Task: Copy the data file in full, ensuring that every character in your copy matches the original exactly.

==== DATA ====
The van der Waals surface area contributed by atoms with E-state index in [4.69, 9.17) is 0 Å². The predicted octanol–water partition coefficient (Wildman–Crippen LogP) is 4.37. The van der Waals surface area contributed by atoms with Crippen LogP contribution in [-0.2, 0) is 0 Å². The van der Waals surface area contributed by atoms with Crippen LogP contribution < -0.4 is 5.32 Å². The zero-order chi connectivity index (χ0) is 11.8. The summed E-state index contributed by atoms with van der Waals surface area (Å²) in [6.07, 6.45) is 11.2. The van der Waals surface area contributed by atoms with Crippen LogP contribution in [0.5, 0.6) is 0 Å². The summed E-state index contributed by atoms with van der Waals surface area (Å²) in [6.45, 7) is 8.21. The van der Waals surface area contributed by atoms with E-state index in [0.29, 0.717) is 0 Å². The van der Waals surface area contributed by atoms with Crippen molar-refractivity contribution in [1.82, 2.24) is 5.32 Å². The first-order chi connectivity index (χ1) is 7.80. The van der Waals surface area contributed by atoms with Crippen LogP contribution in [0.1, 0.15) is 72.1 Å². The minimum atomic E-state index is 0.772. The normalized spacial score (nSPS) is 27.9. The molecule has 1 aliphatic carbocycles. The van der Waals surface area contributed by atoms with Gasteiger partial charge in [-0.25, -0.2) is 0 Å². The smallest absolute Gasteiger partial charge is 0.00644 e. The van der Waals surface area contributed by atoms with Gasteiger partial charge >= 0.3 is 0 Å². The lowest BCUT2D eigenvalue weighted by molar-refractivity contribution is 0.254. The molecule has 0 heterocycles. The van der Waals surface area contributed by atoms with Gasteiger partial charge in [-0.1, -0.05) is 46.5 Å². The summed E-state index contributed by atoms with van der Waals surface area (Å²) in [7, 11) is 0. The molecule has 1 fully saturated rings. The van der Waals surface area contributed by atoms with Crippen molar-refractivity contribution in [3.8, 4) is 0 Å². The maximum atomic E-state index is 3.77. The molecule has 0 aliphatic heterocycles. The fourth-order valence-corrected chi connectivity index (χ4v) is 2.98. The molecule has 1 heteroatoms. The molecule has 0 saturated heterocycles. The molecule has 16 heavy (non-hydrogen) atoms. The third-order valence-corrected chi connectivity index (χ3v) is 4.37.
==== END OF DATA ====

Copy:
The van der Waals surface area contributed by atoms with E-state index in [4.69, 9.17) is 0 Å². The predicted octanol–water partition coefficient (Wildman–Crippen LogP) is 4.37. The van der Waals surface area contributed by atoms with Crippen LogP contribution in [-0.2, 0) is 0 Å². The van der Waals surface area contributed by atoms with Crippen LogP contribution < -0.4 is 5.32 Å². The zero-order chi connectivity index (χ0) is 11.8. The summed E-state index contributed by atoms with van der Waals surface area (Å²) in [6.07, 6.45) is 11.2. The van der Waals surface area contributed by atoms with Crippen LogP contribution in [0.5, 0.6) is 0 Å². The summed E-state index contributed by atoms with van der Waals surface area (Å²) in [6.45, 7) is 8.21. The van der Waals surface area contributed by atoms with E-state index in [0.29, 0.717) is 0 Å². The van der Waals surface area contributed by atoms with Crippen molar-refractivity contribution in [1.82, 2.24) is 5.32 Å². The first-order chi connectivity index (χ1) is 7.80. The van der Waals surface area contributed by atoms with Crippen LogP contribution in [0.1, 0.15) is 72.1 Å². The minimum atomic E-state index is 0.772. The normalized spacial score (nSPS) is 27.9. The molecule has 1 aliphatic carbocycles. The van der Waals surface area contributed by atoms with Gasteiger partial charge in [-0.25, -0.2) is 0 Å². The smallest absolute Gasteiger partial charge is 0.00644 e. The van der Waals surface area contributed by atoms with Gasteiger partial charge >= 0.3 is 0 Å². The lowest BCUT2D eigenvalue weighted by molar-refractivity contribution is 0.254. The molecule has 0 heterocycles. The van der Waals surface area contributed by atoms with Gasteiger partial charge in [-0.1, -0.05) is 46.5 Å². The summed E-state index contributed by atoms with van der Waals surface area (Å²) in [7, 11) is 0. The molecule has 1 fully saturated rings. The van der Waals surface area contributed by atoms with Crippen molar-refractivity contribution in [3.8, 4) is 0 Å². The maximum atomic E-state index is 3.77. The molecule has 0 aliphatic heterocycles. The fourth-order valence-corrected chi connectivity index (χ4v) is 2.98. The molecule has 1 heteroatoms. The molecule has 0 saturated heterocycles. The molecule has 16 heavy (non-hydrogen) atoms. The third-order valence-corrected chi connectivity index (χ3v) is 4.37.